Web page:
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Elon Musk’s Lawsuit Against OpenAI And Sam Altman

Elon Musk has filed a lawsuit against OpenAI, its affiliated entities, and its founders, Sam Altman and Greg Brockman. The lawsuit claims that the creators of ChatGPT have violated their original contracts by focusing on making money instead of fulfilling the nonprofit’s initial goal of developing AI for the benefit of humanity.

According to Musk, who was involved in the founding and initial funding of OpenAI, Altman, and Brockman persuaded him to lend a hand in 2015 when they said the business would be a nonprofit aimed at battling Google’s competitive threat. The complaint asserts that OpenAI was obligated to offer its technology “freely available” to the public as stated in the funding agreement.

The lawsuit was filed in a San Francisco court late Thursday and claims that OpenAI, the most valuable AI startup in the world, has changed its business model to focus on commercializing its artificial general intelligence (AGI) research. This change came about after the startup partnered with Microsoft, the most valuable company in the world, which invested approximately $13 billion into this startup.

On the other hand, Microsoft, the biggest IT business in the world, has effectively turned OpenAI, Inc. into a closed-source subsidiary. According to the lawsuit, the company is now focused on developing and improving an artificial intelligence system to make the most profits for Microsoft instead of doing what’s best for humanity. “This was a stark betrayal of the Founding Agreement.”

The lawsuit comes after Musk expressed his displeasure with OpenAI’s recent priority change in a previous interview. Between 2016 and September 2020, Musk donated more than $44 million to the nonprofit, as stated in the civil complaint. According to the lawsuit, he was the leading contributor to OpenAI in the initial years. After leaving OpenAI’s Board in 2018, Musk has reportedly been given a stake in the startup’s for-profit division but hasn’t agreed to take it due to his philosophical stance.

In the past, Altman also addressed Musk’s worries, such as the strong connections to Microsoft. In response to Musk’s complaints, he stated, “I like the dude.” but he also added that “I think he’s wrong about this stuff,” during a conference last year. he also said that he tries to put aside his opinions since he is pleased with their work and believes they will have a beneficial impact on the world, even though Musk is free to do what he wants.

Rivals are still rushing to match OpenAI’s ChatGPT’s eerily human-like responses, which it launched in late 2022 and set off an AI arms race. Last month, Microsoft CEO Satya Nadella hit the industry at large with a gloved blow. The greatest model is here today… “GPT4 is better one year after, despite all the hype,” he declared. “We are waiting for the competition to arrive. It will arrive, I’m sure, but the fact [is] that we have the leading LLM out there.”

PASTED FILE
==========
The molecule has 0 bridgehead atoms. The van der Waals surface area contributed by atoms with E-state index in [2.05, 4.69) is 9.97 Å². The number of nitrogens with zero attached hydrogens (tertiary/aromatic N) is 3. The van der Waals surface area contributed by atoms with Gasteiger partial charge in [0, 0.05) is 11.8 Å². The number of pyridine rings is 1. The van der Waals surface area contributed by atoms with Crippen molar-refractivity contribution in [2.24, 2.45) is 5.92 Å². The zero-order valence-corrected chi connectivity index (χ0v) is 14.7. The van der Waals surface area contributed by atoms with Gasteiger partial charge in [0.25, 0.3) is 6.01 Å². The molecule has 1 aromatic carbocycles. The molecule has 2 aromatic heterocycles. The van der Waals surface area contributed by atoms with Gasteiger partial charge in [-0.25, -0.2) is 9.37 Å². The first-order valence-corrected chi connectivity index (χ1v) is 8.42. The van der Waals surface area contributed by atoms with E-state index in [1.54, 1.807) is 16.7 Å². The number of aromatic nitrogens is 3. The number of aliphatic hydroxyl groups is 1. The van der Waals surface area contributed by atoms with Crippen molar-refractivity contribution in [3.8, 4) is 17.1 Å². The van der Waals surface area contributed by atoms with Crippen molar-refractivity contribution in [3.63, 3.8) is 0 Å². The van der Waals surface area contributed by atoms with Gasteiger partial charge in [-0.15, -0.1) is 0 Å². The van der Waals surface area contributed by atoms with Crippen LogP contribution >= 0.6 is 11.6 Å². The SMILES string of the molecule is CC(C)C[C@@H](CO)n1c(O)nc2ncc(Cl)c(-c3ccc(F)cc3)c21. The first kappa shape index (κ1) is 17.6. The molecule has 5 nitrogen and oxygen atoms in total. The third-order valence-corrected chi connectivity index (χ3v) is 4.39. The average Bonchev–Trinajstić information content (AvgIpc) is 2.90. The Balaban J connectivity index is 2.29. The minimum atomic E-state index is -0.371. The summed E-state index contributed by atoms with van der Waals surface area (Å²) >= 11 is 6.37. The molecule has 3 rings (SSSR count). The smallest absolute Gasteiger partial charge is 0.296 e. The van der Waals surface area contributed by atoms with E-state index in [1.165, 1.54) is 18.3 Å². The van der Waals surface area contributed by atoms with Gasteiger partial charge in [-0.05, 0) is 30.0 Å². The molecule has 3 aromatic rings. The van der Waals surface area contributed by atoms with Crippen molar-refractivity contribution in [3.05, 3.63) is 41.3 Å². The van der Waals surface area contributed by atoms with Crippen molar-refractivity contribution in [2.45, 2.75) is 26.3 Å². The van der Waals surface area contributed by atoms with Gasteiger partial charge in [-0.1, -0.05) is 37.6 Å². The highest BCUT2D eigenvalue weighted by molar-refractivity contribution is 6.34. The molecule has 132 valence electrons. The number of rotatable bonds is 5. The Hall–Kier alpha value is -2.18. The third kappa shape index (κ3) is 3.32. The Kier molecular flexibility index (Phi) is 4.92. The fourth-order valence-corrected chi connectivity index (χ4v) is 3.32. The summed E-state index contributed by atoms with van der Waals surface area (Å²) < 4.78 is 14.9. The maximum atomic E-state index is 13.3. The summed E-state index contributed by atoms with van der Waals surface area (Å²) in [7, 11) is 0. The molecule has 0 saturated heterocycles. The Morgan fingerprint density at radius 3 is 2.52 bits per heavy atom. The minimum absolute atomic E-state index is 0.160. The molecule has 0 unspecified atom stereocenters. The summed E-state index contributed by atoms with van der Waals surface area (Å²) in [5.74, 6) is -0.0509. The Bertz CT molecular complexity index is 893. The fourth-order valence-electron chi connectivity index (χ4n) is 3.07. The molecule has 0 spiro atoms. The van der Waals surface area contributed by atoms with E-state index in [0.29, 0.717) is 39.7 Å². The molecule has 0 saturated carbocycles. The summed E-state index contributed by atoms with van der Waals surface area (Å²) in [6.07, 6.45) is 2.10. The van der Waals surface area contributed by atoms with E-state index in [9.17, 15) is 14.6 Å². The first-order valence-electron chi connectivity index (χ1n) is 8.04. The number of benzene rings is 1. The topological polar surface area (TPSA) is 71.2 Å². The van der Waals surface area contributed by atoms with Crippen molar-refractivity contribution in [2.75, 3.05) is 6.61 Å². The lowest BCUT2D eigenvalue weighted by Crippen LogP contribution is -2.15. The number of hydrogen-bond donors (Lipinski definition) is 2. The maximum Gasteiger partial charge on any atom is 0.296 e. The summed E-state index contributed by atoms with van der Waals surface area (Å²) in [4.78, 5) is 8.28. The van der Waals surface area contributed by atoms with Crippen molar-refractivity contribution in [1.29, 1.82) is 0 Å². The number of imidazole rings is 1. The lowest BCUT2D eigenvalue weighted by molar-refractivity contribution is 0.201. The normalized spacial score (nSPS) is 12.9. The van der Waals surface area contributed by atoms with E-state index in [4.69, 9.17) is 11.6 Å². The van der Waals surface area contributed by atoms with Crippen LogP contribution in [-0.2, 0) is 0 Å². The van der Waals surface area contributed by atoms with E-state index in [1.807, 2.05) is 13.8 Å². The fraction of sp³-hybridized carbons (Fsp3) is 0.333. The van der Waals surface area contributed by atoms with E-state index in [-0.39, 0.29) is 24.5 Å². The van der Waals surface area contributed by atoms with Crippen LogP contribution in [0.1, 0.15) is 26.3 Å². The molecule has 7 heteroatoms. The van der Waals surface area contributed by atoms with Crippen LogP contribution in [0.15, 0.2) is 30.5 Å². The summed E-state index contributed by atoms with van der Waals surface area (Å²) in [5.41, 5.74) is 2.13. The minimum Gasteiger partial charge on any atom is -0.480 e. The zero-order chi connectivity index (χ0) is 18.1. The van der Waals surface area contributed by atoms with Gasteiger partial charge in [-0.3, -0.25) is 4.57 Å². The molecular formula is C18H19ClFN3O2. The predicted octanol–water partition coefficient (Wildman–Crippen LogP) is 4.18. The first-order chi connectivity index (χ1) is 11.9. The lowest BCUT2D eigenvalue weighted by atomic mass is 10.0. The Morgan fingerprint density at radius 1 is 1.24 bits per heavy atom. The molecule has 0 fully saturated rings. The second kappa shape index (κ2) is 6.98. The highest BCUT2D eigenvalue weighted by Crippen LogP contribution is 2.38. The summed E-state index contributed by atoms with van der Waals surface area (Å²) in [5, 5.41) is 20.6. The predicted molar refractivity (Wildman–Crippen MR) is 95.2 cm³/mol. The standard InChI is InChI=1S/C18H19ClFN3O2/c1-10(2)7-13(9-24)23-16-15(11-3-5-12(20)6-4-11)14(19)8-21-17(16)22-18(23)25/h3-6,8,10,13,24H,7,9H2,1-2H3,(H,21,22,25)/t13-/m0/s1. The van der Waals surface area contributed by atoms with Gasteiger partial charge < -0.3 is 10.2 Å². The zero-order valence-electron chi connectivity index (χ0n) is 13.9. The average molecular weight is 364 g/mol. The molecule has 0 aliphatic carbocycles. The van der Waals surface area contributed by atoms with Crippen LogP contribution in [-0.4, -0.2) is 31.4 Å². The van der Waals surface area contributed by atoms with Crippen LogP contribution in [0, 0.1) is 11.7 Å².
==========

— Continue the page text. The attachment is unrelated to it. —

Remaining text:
Screenshot from lawsuit | Elon and Altman email exchange

The lawsuit, which was filed on Thursday, claims that Microsoft and OpenAI are closely aligned, referencing a recent conversation with Nadella. “If OpenAI disappeared tomorrow… we have all the IP rights and all the capability,” said Nadella during a remarkable leadership shakeup at OpenAI late last year. “We have the people, we have the compute, we have the data, we have everything. We are below them, above them, around them.” This is how the complaint portrays OpenAI’s service to Microsoft’s interests.

Musk asserts that OpenAI’s GPT-4 constitutes AGI, an artificial general intelligence (AGI) that is on par with or even surpasses that of humans; this assertion is at the heart of the lawsuit. Despite their agreement that OpenAI’s AGI abilities would remain committed to humanity, he believes that Microsoft and OpenAI have improperly licensed GPT-4.

Musk wants OpenAI to stay true to its roots and not profit from tech it built as a nonprofit for its own executives or business associates like Microsoft; he’s suing to make them stop.

The lawsuit goes on to ask the court to decide that GPT-4, along with other advanced models under development, are examples of artificial general intelligence, which goes beyond just license agreements. Not only is Musk requesting injunctions to force OpenAI to stop, but he is also demanding an accounting of its finances and, if the court finds it is now operating for private profit, the return of donations that were supposed to support its public-minded research.

The lawsuit further states, “Mr. Altman hand-picked a new Board that lacks similar technical expertise or any substantial background in AI governance, which the previous Board had by design. Mr. D’Angelo, a tech CEO and entrepreneur, was the only member of the previous Board to remain after Mr. Altman’s return. The new Board consisted of members with more experience in profit-centric enterprises or politics than in AI ethics and governance,”

 

Editorial Staff
Editorial Staff
Editorial Staff at AI Surge is a dedicated team of experts led by Paul Robins, boasting a combined experience of over 7 years in Computer Science, AI, emerging technologies, and online publishing. Our commitment is to bring you authoritative insights into the forefront of artificial intelligence.
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